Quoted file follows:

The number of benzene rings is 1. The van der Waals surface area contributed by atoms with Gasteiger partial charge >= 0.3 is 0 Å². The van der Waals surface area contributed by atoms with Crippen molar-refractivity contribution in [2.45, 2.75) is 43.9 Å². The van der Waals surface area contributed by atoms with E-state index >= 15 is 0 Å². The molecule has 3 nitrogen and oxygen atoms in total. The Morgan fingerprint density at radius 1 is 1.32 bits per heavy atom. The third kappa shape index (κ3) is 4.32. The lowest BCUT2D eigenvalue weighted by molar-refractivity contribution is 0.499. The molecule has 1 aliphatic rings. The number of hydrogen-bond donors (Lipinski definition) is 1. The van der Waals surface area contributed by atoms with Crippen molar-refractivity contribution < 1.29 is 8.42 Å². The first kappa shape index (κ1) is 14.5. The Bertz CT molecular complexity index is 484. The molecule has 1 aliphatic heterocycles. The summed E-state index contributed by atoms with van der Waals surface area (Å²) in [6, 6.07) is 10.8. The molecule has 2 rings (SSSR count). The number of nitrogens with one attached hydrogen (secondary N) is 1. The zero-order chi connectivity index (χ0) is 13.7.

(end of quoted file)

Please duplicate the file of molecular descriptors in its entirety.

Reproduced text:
The number of benzene rings is 1. The van der Waals surface area contributed by atoms with Gasteiger partial charge >= 0.3 is 0 Å². The van der Waals surface area contributed by atoms with Crippen molar-refractivity contribution in [2.45, 2.75) is 43.9 Å². The van der Waals surface area contributed by atoms with E-state index >= 15 is 0 Å². The molecule has 3 nitrogen and oxygen atoms in total. The Morgan fingerprint density at radius 1 is 1.32 bits per heavy atom. The third kappa shape index (κ3) is 4.32. The lowest BCUT2D eigenvalue weighted by molar-refractivity contribution is 0.499. The molecule has 1 aliphatic rings. The number of hydrogen-bond donors (Lipinski definition) is 1. The van der Waals surface area contributed by atoms with Crippen molar-refractivity contribution < 1.29 is 8.42 Å². The first kappa shape index (κ1) is 14.5. The Bertz CT molecular complexity index is 484. The molecule has 1 aliphatic heterocycles. The summed E-state index contributed by atoms with van der Waals surface area (Å²) in [6, 6.07) is 10.8. The molecule has 2 rings (SSSR count). The number of nitrogens with one attached hydrogen (secondary N) is 1. The zero-order chi connectivity index (χ0) is 13.7.